Mastercard has scored a potential own goal in its bid to portray itself as a purveyor of social good as its social media campaign to provide thousands of meals to children misses the target with some on social media.
In an attempt at creating empathy with football fans, the credit card brand has announced that for every goal scored in the World Cup and any further completion over the next two years by Lionel Messi or Neymar, it will provide 10,000 meals to starving children.
Goals that changes lives: for each goal scored by Messi or Neymar Jr. Mastercard will donate the equivalent of 10,000 meals to @WFP to fight childhood hunger and malnutrition in Latin America and the Caribbean #TogetherWeAre10#StartSomethingPricelesshttps://t.co/URfIp77ElNpic.twitter.com/Ckq61oJgld
— Noticias Mastercard (@MastercardLAC) May 31, 2018
However such a gesture has led several high profile social media users, including football writer Henry Winter and former England striker Ian Wright to criticise the gesture.
Through Twitter, Winter questioned why the brand didn’t just feed the children rather than create a marketing campaign out of it, while Wright questioned how the idea was sanctioned in the first place.
Why not give them the meals anyway.... https://t.co/90TkyxpsLc
— Henry Winter (@henrywinter) June 1, 2018
Easily the worst marketing I’ve ever seen . This seriously got through the different levels of management, and you all said go ahead https://t.co/uPbGU9VH0H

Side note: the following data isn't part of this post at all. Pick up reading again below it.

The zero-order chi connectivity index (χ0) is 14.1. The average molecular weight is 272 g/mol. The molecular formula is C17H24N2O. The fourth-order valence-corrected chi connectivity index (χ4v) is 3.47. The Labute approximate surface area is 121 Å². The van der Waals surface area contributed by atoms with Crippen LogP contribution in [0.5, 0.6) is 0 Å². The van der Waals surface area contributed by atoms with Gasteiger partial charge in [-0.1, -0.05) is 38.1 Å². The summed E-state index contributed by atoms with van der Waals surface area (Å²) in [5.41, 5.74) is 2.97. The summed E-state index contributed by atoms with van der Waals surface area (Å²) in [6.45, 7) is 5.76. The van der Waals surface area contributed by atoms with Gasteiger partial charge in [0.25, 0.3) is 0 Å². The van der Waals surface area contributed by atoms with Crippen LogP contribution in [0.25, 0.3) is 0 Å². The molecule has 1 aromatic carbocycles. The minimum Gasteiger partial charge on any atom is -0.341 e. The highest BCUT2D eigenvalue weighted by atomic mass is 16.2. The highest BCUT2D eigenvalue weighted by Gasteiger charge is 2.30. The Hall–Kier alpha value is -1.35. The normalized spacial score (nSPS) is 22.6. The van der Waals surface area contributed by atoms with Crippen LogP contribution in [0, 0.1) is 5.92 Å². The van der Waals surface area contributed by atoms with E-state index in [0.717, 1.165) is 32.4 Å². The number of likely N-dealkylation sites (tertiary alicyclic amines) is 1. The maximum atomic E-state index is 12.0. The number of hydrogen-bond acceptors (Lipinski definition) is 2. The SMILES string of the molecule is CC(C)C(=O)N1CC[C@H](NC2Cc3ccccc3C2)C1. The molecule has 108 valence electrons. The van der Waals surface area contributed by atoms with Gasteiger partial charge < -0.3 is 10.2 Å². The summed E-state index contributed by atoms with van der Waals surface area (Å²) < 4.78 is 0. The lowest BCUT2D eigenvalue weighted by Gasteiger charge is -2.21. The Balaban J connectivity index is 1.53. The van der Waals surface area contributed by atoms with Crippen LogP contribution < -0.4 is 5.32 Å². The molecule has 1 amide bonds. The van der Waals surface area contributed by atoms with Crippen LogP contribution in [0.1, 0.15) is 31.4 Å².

— Ian Wright (@IanWright0) June 2, 2018
Other elements of the campaign will see the equivalent of one school meal donated by Mastercard for each is of the #JuntosSomos10 campaign hashtag, and a further 10 meals supplied for every donation made through the website.
In a statement, MasterCard explained: “For each goal scored by Lionel Messi or Neymar from now until March 2020, Mastercard will donate the equivalent of 10,000 meals to the World Food Programme to fight childhood hunger and malnutrition in Latin America and the Caribbean.”
Messi was also quoted of his involvement: “I’m proud to be a part of this campaign that will help change the lives of thousands of children in my country and other regions of the world.
“I hope this initiative gives as many smiles as possible to all the children.”
Many on Twitter debated the efforts, either cynically believing that it was not a subject that should be included in marketing, or standing up for the brand for at least addressing the issue of child poverty.
At the time of writing no one from MasterCard had responded to The Drum for comment on the criticism.